Back in December, Dr. William Gray's team at the University of Colorado originally predicted 14 named storms including 7 hurricanes, three of which are expected to be major (Cat 3+). Today the team revised its predictions upward. Seventeen tropical systems are expected to grow into named storms with nine hurricanes and five major hurricanes.
The increased storm activity includes both an increase in the number of storms and the intensity of those storms. There are two primary causes for this increased activity, the multidecadal oscillation and the presence of La Nina in the Pacific Ocean.
La Nina Brewing, More Hurricanes Possible (live Science.com)
Officials at the National Oceanic and Atmospheric Administration announced the official end of a brief and mild El Nino that started last year. That El Nino was credited with partially shutting down last summer's Atlantic hurricane activity in the midst of what was supposed to be a busy season.
“We're seeing a shift to the La Nina, it's clearly in the data,'' NOAA Administrator Conrad Lautenbacher said. La Nina, a cooling of the mid-Pacific equatorial region, has not officially begun because it's a process with several months with specific temperature thresholds, but the trend is obvious based on satellite and ocean measurement data, he said.
“It certainly won't be welcome news for those living off the coast right now,'' Lautenbacher said. But he said that doesn't mean Atlantic seaboard residents should sell their homes.
Forecasters don't know how strong this La Nina will be. However, it typically means more hurricanes in the Atlantic, fewer in the Pacific, less rain and more heat for the already drought-stricken South, and a milder spring and summer in the north, Lautenbacher said. The central plains of the United States tend be drier in the fall during La Ninas, while the Pacific Northwest tends to be wetter in the late fall and early winter.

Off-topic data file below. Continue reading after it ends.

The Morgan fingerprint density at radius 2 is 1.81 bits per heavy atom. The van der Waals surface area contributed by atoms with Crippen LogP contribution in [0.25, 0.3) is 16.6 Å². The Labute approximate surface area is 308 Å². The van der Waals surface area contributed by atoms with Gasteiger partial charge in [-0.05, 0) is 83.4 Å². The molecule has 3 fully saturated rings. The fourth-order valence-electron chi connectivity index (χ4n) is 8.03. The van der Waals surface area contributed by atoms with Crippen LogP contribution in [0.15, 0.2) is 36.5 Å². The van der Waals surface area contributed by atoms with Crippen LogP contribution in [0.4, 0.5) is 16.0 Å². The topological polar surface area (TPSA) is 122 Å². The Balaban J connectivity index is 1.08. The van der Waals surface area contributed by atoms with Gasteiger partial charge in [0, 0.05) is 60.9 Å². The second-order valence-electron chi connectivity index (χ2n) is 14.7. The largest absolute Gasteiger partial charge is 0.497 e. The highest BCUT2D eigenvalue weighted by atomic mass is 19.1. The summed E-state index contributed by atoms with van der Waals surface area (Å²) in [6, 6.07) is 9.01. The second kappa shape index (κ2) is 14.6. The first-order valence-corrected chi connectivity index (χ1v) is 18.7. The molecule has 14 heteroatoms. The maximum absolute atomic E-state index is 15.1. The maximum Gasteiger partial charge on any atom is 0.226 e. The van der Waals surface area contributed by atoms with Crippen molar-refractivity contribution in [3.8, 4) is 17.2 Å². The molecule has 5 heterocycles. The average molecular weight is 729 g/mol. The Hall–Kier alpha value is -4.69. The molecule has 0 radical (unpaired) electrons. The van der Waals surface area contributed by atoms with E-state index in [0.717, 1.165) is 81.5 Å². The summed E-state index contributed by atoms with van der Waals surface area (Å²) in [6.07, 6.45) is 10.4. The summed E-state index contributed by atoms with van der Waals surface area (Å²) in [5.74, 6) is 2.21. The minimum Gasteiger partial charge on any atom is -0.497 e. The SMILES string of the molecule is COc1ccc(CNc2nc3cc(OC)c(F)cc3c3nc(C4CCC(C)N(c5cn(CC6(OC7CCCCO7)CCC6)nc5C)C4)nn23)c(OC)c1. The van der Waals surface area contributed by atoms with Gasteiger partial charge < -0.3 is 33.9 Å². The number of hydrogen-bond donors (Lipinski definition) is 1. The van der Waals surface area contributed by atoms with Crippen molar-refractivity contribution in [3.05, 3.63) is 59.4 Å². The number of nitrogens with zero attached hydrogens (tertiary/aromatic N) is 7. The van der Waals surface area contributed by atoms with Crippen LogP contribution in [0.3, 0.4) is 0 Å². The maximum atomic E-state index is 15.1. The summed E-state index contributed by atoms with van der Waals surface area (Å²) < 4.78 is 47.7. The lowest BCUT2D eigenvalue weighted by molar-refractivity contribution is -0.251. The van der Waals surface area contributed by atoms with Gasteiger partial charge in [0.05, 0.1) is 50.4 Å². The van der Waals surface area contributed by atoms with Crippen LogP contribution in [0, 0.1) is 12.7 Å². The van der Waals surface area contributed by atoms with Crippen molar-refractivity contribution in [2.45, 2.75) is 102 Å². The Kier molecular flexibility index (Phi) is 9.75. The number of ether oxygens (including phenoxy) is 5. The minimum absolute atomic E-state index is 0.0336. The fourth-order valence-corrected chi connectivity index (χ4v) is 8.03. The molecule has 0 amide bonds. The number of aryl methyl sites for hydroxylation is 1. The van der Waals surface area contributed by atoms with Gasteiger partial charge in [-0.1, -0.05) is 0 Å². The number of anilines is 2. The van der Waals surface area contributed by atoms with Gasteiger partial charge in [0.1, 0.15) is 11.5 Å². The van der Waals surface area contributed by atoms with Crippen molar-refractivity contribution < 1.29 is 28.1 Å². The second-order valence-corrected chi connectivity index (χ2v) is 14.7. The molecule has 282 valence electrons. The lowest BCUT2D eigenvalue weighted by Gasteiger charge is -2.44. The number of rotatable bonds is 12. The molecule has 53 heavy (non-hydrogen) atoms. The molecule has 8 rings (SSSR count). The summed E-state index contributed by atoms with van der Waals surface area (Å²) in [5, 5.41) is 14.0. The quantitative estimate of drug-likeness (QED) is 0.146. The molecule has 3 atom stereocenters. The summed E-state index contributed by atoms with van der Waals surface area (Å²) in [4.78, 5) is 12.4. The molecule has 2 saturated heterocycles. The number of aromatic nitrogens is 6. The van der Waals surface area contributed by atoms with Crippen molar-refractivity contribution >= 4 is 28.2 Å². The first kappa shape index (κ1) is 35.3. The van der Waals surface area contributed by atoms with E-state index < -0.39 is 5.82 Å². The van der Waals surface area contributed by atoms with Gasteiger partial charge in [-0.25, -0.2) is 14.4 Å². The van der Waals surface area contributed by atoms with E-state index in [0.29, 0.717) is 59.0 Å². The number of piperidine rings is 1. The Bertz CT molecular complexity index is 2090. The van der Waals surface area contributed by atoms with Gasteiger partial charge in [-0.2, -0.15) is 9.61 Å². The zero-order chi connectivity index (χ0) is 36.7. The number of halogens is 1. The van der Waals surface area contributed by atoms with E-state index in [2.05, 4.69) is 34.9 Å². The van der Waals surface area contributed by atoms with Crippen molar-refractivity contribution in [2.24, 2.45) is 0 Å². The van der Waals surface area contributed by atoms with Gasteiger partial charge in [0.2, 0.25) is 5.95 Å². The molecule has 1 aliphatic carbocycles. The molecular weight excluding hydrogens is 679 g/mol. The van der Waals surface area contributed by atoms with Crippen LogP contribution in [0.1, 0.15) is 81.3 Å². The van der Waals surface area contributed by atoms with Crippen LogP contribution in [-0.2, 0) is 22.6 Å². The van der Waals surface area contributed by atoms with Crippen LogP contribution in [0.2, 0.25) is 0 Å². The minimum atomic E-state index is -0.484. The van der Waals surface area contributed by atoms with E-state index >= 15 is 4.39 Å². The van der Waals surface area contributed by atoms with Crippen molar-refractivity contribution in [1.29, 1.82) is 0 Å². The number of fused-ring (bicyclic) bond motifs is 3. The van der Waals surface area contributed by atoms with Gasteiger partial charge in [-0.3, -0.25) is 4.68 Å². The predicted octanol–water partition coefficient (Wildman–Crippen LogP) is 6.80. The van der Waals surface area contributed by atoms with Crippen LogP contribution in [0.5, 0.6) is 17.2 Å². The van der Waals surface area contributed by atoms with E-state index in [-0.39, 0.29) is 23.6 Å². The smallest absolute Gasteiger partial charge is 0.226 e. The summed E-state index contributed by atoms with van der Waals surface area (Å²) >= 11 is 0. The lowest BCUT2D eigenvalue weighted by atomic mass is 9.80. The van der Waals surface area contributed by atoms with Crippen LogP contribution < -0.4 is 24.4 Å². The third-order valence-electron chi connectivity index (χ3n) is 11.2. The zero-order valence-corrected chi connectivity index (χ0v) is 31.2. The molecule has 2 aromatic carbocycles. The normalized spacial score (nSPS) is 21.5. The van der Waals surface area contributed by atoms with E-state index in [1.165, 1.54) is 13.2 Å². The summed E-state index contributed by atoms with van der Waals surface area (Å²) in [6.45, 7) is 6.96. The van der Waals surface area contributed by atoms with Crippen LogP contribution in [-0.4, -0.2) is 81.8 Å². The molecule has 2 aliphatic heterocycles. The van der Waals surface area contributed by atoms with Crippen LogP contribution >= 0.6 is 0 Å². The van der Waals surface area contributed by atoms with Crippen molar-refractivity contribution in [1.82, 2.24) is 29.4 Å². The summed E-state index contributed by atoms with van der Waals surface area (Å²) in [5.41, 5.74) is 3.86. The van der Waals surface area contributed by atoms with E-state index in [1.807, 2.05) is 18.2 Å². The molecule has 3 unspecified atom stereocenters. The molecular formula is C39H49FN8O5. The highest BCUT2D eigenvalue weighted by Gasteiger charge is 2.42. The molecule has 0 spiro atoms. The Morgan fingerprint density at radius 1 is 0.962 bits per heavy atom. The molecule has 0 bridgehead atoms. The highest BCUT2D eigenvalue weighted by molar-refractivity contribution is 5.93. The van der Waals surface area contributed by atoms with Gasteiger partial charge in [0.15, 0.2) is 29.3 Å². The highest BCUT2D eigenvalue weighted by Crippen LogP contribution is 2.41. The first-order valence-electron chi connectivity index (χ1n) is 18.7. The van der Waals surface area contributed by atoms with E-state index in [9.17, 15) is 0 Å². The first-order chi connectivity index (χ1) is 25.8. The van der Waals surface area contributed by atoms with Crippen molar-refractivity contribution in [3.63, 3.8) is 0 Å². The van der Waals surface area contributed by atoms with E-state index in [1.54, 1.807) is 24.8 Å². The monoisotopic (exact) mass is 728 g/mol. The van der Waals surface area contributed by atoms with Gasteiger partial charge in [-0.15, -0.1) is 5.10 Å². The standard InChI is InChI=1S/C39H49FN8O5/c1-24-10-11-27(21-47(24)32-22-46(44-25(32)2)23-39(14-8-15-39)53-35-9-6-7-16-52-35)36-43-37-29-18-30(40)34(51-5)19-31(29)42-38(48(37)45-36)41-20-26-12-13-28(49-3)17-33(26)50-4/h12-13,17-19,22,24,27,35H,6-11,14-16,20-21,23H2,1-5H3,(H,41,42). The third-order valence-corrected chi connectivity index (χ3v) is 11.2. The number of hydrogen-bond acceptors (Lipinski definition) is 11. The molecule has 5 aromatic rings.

We discussed this last month when NOAA announced the likely build-up of La Nina conditions:
Developing La Nina means potential for more tropical weather
This year, expect to see a disclaimer in every article discussing the prediction for the 2007 tropical season.
Forecasts for 2006, by Gray's team and another by government meteorologists, also predicted an active hurricane season, but only 10 named storms developed and only 5 of those became hurricanes. By all accounts, the forecasts were wrong. Meteorologists said later on that a strong El Niño event weakened storm activity. The energy from El Niño starts with a huge, warmer-than-normal "bathtub" of seawater that races from west to east in the Pacific and across the continent and eventually results in atmospheric energy that shears the tops off Atlantic storms before they can really intensify.
But forecasters now say that El Niño shouldn’t be a factor this year, so hurricane activity will be enhanced.
The facts are that El Nino is very hard to predict and Dr. Gray's team has been very accurate. The media will hold on to anything that demonstrates that the experts might be wrong. Weather patterns are complex chaotic systems that defy prediction. This forecast is likely to be accurate and we who live on the coast need to be prepared for an active season. If another mild season surprises us then we are so lucky but if we become cavalier then a minor storm could turn into a catastrophe.
Trackposted to Outside the Beltway, Blog @ MoreWhat.com, Perri Nelson's Website, The Random Yak, guerrilla radio, Big Dog's Weblog, basil's blog, Wake Up America, Stuck On Stupid, The Bullwinkle Blog, The Amboy Times, Conservative Cat, Pursuing Holiness, LaTogaStrappata®, Pet's Garden Blog, third world county, The Crazy Rants of Samantha Burns, The World According to Carl, Overtaken by Events, Planck's Constant, Dumb Ox Daily News, Wake Up America, and Right Voices, thanks to Linkfest Haven Deluxe.